## Exercise 1

The Fermat numbers are defined as follows:

\[ F_{n} = 2^{2^{n}} + 1 \quad n =0,1,2,\cdots \]Prove that all Fermat numbers with \(n \gt 1 \) have the last digit equal to \(7\).

Hint

The number \(2^{2^{2}} = 16 \) ends with the digit \(6 \). The same is therefore true for the numbers \(2^{2^{n}} \) with \(n \gt 2\).

For the properties of Fermat numbers you can see the article on this blog.

## Exercise 2

Prove that a necessary condition for a number of the form \(n^{n} +1\) to be prime is that \(n = 2^{2^{r}} \).

Hint

Suppose \(n = 2^{t} m \), where \(m \) is odd. If it were \(m \gt 1 \) then \((n^{2^{t}})^{m} +1 \) would be composite, due to the following formula:

If \(t = 0 \) we are done. If \(t \gt 0 \) then \(t = 2^{r}s \), where \(s \) is odd. By reasoning as above, we can deduce that it must be \(s = 1 \).

## Exercise 3

Prove the following identity:

\[ \left(1-\frac{1}{2^2}\right)\left(1-\frac{1}{3^2}\right) \cdots \left(1-\frac{1}{n^2}\right)=\frac{n+1}{2n} \]## Exercise 4

Prove the following formula:

\[ 2 \cos \left(\frac{\pi}{2^{n+1}}\right)=\sqrt{2+\sqrt{2+ \cdots \sqrt{2}}} \]where the number of square roots is equal to \(n \).

## Exercise 5

Prove that if an integer \(n \) is of the form \(n = 4k + 3,\ k \in \mathbb {N} \), then \(n \) has at least one prime factor of the same form.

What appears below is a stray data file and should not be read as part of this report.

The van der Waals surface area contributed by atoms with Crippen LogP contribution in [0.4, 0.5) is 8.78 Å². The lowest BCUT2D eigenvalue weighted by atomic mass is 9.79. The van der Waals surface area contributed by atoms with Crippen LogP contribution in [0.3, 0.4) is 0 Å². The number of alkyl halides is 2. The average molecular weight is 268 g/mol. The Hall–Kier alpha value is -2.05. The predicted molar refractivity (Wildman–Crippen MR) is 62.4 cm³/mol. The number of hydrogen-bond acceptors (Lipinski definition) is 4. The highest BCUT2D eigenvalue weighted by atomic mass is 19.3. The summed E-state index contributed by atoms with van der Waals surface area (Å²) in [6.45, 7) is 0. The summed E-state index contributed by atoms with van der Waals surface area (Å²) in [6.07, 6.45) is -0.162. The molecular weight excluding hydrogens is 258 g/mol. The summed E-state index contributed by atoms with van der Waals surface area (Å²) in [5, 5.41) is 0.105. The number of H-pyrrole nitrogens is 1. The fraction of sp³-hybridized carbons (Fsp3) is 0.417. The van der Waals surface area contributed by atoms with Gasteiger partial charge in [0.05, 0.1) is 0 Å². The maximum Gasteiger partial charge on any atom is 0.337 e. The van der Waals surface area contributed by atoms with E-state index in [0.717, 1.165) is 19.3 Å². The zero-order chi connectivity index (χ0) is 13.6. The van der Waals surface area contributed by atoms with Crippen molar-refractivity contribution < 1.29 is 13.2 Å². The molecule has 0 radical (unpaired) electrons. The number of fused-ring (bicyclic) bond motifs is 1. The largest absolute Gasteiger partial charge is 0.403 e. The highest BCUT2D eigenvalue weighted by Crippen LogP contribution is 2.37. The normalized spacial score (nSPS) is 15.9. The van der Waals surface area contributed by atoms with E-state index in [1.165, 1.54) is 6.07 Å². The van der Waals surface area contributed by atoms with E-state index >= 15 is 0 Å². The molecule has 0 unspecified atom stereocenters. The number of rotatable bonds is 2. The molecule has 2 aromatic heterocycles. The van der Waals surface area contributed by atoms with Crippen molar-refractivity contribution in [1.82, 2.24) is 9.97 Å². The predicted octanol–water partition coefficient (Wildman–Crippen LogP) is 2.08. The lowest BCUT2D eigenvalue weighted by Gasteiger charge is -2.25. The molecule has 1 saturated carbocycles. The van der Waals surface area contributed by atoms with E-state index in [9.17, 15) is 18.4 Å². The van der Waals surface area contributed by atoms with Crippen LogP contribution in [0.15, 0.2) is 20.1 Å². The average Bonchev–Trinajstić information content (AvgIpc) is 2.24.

Hint

The odd primes are all of the form \(4k + 1 \) or \(4k + 3 \). Also note that the product of two numbers of the form \(4k + 1 \) is also of the same form.

## Exercise 6

Prove that if \(n \) is an odd positive integer then:

\[ \binom{n}{1}-5\binom{n}{2}+5^{2}\binom{n}{3}- \cdots + 5^{n-1}\binom{n}{n} =\frac{1}{5}(1+4^{n}) \]## Exercise 7

Prove that the last non-zero digit of \(n! \) is always even, if \(n \gt 2 \).

Hint

We can write \(n! = 2^{r} 5^{s} m \), where \((m, 10) = 1 \). Then we observe that it must always be \(r> s \).

As a further consequence, we can say that the maximum power of \(10 \) which divides \(n! \) is \(10 ^{s} \).

## Exercise 8

Let \(d (n) \) be the arithmetic function that counts the number of positive divisors of \(n \). Prove the following formula:

\[ \sum_{k|n}d^{3}(k)=\left(\sum_{k|n}d(k)\right)^{2} \]For the properties of the \(d (n) \) function, you can see the article in this blog mentioned in the first exercise. See also the article concerning arithmetic functions and in particular Dirichlet product.

Hint

Prove first that both the left and right functions are multiplicative. Then prove the formula for the case \(n = p^{a} \). Also remember the following formula:

## Exercise 9

Prove that an integer of the form \(4k + 3 \) cannot be the sum of two squares.

Hint

The square of an integer is congruent to \(0 \) or \(1 \) modulo \(4 \).

## Exercise 10 – Euler

Prove that the Fermat number \(F_{5} = 2^{2^{5}} + 1 \) is divisible by \(641 \).

Hint

Use the relationship \(5 \cdot 2^{7} \equiv -1 \pmod {641} \). Raise to the fourth power and note that \(5 ^ {4} \equiv -16 \pmod {641} \).

The Fermat numbers

\[ F_{0} = 3, F_{1} = 5, F_{2} = 17, F_{3} = 257, F_{4} = 65537 \]are all prime.

Fermat made the conjecture, in 1650, that all the Fermat numbers are prime. However, no prime Fermat numbers have been found for \(n \ge 5 \) to date. The computed ones are all composite.

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